• Starting out in photography: DSLR or film?
    38 replies, posted
I'm probably going to sound totally clueless, please bear with me. I've been planning on buying a camera for quite some time now and I've had my eyes on the T2i, but after lurking around here in the photography section I've started to fancy the film cameras and the shots they take. I was debating weather I should get a film camera to begin with, but the problem is that I have not the slightest clue about where to look, what to get, etc. So my question(s) is; should I stick with getting the T2i or get a film camera? If I get a film camera, what's a good one to start with? What other stuff do I need if I get a film camera (what kind of film, scanner, etc.)? Any insight would be greatly appreciated :)
There was a post a thread a while ago on why you should get a film SLR as your first instead of digital [url]http://www.facepunch.com/threads/1102740[/url] Basically, Film teaches you to not be wasteful with your shots so you get more keepers, but digital your photos are instant so you can learn from your mistakes much easier.
Personally, I would say go digital first indefinitely just because, as communistcat said, you learn from your mistakes easier and over time it saves money. I mean, since november last year ive taken around 15,500 shots on my Lumix G2 because I am new to this game so i take a lot of random/shit shots. In a perfect world you would buy both, one for practice and one for the 'final shots' as it where.
[QUOTE=Him1411;35242740] In a perfect world you would buy both, one for practice and one for the 'final shots' as it where.[/QUOTE] This. I like to use digital to take all kinds of shots because I can be wasteful without being costly. Film defiantly makes you think strongly about pressing the shutter which is a great habit. Its hard to know, because you'll have a lot of fun with either. Have you looked at the costs of film, dev costs and a scanning/enlargement solution?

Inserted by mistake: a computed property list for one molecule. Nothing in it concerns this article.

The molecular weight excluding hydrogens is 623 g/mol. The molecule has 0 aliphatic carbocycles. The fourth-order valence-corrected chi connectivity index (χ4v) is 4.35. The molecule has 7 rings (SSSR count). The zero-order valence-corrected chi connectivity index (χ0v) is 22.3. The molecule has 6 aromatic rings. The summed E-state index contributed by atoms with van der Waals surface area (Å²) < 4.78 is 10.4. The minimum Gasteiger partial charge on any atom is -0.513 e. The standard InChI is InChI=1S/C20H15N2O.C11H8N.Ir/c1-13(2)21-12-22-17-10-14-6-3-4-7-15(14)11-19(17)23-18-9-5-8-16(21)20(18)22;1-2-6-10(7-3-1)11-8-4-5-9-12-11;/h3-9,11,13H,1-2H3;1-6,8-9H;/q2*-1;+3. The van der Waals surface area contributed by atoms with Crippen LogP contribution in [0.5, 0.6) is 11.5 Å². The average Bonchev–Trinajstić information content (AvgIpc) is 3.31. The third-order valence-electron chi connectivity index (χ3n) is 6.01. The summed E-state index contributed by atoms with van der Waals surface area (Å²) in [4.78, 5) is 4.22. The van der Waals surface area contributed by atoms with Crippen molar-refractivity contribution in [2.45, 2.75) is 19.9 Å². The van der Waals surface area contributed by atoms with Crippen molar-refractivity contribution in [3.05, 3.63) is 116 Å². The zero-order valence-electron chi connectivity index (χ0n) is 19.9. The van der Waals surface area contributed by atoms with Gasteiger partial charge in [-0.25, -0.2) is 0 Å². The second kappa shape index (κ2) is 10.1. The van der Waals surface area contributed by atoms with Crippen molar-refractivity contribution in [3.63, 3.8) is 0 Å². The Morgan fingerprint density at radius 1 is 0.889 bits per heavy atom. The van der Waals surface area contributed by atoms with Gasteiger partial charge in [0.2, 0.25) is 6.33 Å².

I say go with digital (like the others said, so you learn faster from your mistakes). Though if you have the ability, get a cheap film camera too so you can learn how to process film. That shit is pure magic.
[QUOTE=communistcat;35238575]There was a post a thread a while ago on why you should get a film SLR as your first instead of digital [url]http://www.facepunch.com/threads/1102740[/url] Basically, Film teaches you to not be wasteful with your shots so you get more keepers, but digital your photos are instant so you can learn from your mistakes much easier.[/QUOTE] In my opion it depends a lot on the shooter. I started with digital (shooting lots of pictures) and since I got more serious about photography (as in more interested in it) I started thinking more and shooting less. I rarely shoot more than 20/30 shots each time I go out and that is when I'm being wasteful. I also stopped "chimping" and checking-deleting-redoing photos. It also depends on what you want to shoot, if you shoot action you may still end up taking more shots just to be safe. It's like asking if you should buy a sports bike as your first bike, depends entirely on the person even though you have more risks you can still get through. My point is you can do both the things you say with digital (learn faster and not being wastefull) if you want to. I agree though that with film you will be sort of forced not to waste shots and it's cheaper to get a film camera and if you don't like photography you will waste less money.